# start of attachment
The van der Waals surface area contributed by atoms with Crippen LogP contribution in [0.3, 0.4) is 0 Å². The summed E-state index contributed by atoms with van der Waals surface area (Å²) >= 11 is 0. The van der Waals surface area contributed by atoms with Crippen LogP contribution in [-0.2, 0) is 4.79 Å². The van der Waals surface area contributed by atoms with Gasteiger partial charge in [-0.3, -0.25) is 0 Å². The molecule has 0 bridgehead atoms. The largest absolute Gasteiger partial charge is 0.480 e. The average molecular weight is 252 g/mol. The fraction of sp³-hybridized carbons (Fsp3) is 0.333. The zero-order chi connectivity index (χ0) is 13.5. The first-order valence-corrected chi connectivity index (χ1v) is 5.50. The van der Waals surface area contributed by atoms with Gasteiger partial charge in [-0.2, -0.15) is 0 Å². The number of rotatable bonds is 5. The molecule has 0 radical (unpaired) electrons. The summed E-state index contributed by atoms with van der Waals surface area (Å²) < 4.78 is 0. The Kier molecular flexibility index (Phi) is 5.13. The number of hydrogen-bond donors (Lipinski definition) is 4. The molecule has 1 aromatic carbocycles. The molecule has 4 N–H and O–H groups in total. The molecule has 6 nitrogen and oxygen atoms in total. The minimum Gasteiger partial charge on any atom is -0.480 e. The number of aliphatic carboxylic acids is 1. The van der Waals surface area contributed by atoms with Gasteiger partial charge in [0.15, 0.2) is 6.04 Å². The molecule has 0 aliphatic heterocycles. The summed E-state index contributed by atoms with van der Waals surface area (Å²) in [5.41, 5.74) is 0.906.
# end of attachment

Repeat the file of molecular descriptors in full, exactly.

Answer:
The van der Waals surface area contributed by atoms with Crippen LogP contribution in [0.3, 0.4) is 0 Å². The summed E-state index contributed by atoms with van der Waals surface area (Å²) >= 11 is 0. The van der Waals surface area contributed by atoms with Crippen LogP contribution in [-0.2, 0) is 4.79 Å². The van der Waals surface area contributed by atoms with Gasteiger partial charge in [-0.3, -0.25) is 0 Å². The molecule has 0 bridgehead atoms. The largest absolute Gasteiger partial charge is 0.480 e. The average molecular weight is 252 g/mol. The fraction of sp³-hybridized carbons (Fsp3) is 0.333. The zero-order chi connectivity index (χ0) is 13.5. The first-order valence-corrected chi connectivity index (χ1v) is 5.50. The van der Waals surface area contributed by atoms with Gasteiger partial charge in [-0.2, -0.15) is 0 Å². The number of rotatable bonds is 5. The molecule has 0 radical (unpaired) electrons. The summed E-state index contributed by atoms with van der Waals surface area (Å²) < 4.78 is 0. The Kier molecular flexibility index (Phi) is 5.13. The number of hydrogen-bond donors (Lipinski definition) is 4. The molecule has 1 aromatic carbocycles. The molecule has 4 N–H and O–H groups in total. The molecule has 6 nitrogen and oxygen atoms in total. The minimum Gasteiger partial charge on any atom is -0.480 e. The number of aliphatic carboxylic acids is 1. The van der Waals surface area contributed by atoms with Gasteiger partial charge in [0.15, 0.2) is 6.04 Å². The molecule has 0 aliphatic heterocycles. The summed E-state index contributed by atoms with van der Waals surface area (Å²) in [5.41, 5.74) is 0.906.